Peyton didn't talk about "it" at school. She barely broached the topic at home. Her dad was incarcerated. Even if she wanted to talk about it, she wasn't sure how.
"It was a really touchy subject," admits Peyton, who grew up in Oregon and now attends college in Eugene. "I went to a [high] school where everyone seemed to have two parents and was really well-off. I never really talked about my home life. I would never talk about my dad."
WHEN INCARCERATION BREAKS UP A FAMILY
Today, 2.7 million children in the U.S. have a mom or dad behind bars. Parental incarceration is a difficult and confusing journey, and like many of her peers, Peyton struggled to navigate feelings of abandonment and shame.
Peyton was in first grade when her father went to prison. Incarceration all but severed the relationship between father and daughter, who had to rely on two-hour visits that felt too long, yet not long enough—the standard prison protocol, the awkward silences. Longing for hugs. Hesitating to give one.
"I remember weeks when I would go see [my dad] but wouldn't say anything …," Peyton says. "Some days it hurt too much, and I just couldn't do it."
'I remember weeks when I would go see my dad but wouldn't say anything …
Some days it hurt too much.'
A WORLD CHANGED FOREVER
All that changed after a week of Angel Tree Camping®. Every summer, Prison Fellowship® partners with Christian camps across the country, providing scholarships and other resources to make camp possible for prisoners' children.
At camp, Peyton found a safe haven from the challenges of growing up with an incarcerated father. She struck up friendships with campers who had similar home lives. Caring counselors helped her realize how much pain she had buried deep inside.
On the last night of camp, Peyton heard a timely lesson from the chapel speaker.
"The message was to let go of the lies you have told yourself," Peyton recalls. "My heart opened, my guard crumbled down, and I was just completely open to Jesus' healing."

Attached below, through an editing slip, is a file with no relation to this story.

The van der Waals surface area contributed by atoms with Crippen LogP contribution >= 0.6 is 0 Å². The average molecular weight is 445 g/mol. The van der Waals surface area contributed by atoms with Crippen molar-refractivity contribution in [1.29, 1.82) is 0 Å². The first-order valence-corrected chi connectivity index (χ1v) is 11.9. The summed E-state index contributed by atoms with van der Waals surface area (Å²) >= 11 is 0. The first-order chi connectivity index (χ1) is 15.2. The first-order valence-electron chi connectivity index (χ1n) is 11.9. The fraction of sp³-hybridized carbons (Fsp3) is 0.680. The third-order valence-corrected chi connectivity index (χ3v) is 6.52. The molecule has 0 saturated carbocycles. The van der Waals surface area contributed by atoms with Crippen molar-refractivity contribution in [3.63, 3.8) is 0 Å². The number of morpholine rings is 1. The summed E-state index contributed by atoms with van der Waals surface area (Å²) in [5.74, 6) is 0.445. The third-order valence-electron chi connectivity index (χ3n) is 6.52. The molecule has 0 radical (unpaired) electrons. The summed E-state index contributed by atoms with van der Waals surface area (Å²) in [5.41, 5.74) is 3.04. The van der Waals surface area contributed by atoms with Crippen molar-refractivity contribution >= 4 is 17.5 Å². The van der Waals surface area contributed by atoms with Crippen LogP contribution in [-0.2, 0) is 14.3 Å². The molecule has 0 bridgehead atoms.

After camp, Peyton was bursting with stories to tell. She called her dad the night she got home. Beyond the thrill of pool parties, go carts, and horseback riding, she was most passionate about the new Bible she received. Already she had opened it to Genesis 1 and marveled at the creation story. The same God who spoke the world into existence had changed her forever.
"I owe a lot of that to camp," says Peyton. "It really put me back on the path that I was supposed to be on."
'A lot of Angel Tree kids come from really bad memories and relationships. They're coming to camp broken, and they're leaving with love and healing.'
MAKING CAMP POSSIBLE
Peyton's dad was released in 2014. These days, the two enjoy father-daughter lunches when Peyton is home from college. Throughout the rest of the year, they make frequent phone calls. There's always plenty to talk about.
And now that Peyton serves as a counselor at Camp Agape and volunteers in the mentor program, she's able to invest in kids with families just like hers.
"Just to see how [kids] change in four days is amazing," she says. "They grow in their understanding that they are loved and their pain is temporary. … They are told over and over that they are loved, and they are worthy. ... A lot of them come from really bad memories and relationships. They're coming to camp broken, and they're leaving with love and healing."
In an open letter to Angel Tree Camping and all who make it possible, Peyton's dad writes,
From the bottom of my heart, I would like to say thank you. Thank you for your love, the love you show to our children, to my child, I am so grateful to you for making my daughter feel loved and welcomed, and more so for being examples of God's love for us, for her, for me. By loving her, you have shown me love. By caring for her, you have cared for me as well.
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